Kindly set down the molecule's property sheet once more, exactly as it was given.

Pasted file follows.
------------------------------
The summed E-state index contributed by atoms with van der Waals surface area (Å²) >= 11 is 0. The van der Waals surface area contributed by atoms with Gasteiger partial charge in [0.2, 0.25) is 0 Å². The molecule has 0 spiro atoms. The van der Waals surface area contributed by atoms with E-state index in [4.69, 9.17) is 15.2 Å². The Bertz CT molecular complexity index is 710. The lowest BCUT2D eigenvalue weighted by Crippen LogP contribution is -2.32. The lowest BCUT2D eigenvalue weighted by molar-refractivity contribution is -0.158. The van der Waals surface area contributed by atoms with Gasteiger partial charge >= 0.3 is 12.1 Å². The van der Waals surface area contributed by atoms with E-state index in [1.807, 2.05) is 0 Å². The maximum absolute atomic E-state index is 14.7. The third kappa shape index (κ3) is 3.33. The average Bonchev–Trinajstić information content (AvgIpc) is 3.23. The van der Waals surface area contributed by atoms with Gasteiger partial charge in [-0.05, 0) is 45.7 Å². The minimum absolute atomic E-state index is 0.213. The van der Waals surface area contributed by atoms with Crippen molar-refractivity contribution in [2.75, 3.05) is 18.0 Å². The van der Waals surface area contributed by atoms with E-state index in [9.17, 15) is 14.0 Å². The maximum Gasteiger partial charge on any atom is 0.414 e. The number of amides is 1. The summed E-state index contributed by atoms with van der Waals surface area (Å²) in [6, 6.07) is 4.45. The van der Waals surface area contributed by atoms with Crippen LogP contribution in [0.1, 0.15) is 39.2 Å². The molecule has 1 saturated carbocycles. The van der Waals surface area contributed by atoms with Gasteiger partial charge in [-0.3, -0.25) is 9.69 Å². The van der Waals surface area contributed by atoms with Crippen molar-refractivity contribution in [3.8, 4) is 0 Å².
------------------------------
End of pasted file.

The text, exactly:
The summed E-state index contributed by atoms with van der Waals surface area (Å²) >= 11 is 0. The van der Waals surface area contributed by atoms with Gasteiger partial charge in [0.2, 0.25) is 0 Å². The molecule has 0 spiro atoms. The van der Waals surface area contributed by atoms with E-state index in [4.69, 9.17) is 15.2 Å². The Bertz CT molecular complexity index is 710. The lowest BCUT2D eigenvalue weighted by Crippen LogP contribution is -2.32. The lowest BCUT2D eigenvalue weighted by molar-refractivity contribution is -0.158. The van der Waals surface area contributed by atoms with Gasteiger partial charge >= 0.3 is 12.1 Å². The van der Waals surface area contributed by atoms with E-state index in [1.807, 2.05) is 0 Å². The maximum absolute atomic E-state index is 14.7. The third kappa shape index (κ3) is 3.33. The average Bonchev–Trinajstić information content (AvgIpc) is 3.23. The van der Waals surface area contributed by atoms with Gasteiger partial charge in [-0.05, 0) is 45.7 Å². The minimum absolute atomic E-state index is 0.213. The van der Waals surface area contributed by atoms with Crippen molar-refractivity contribution in [2.75, 3.05) is 18.0 Å². The van der Waals surface area contributed by atoms with E-state index in [9.17, 15) is 14.0 Å². The maximum Gasteiger partial charge on any atom is 0.414 e. The number of amides is 1. The summed E-state index contributed by atoms with van der Waals surface area (Å²) in [6, 6.07) is 4.45. The van der Waals surface area contributed by atoms with Crippen LogP contribution in [0.1, 0.15) is 39.2 Å². The molecule has 1 saturated carbocycles. The van der Waals surface area contributed by atoms with Gasteiger partial charge in [-0.3, -0.25) is 9.69 Å². The van der Waals surface area contributed by atoms with Crippen molar-refractivity contribution in [3.8, 4) is 0 Å².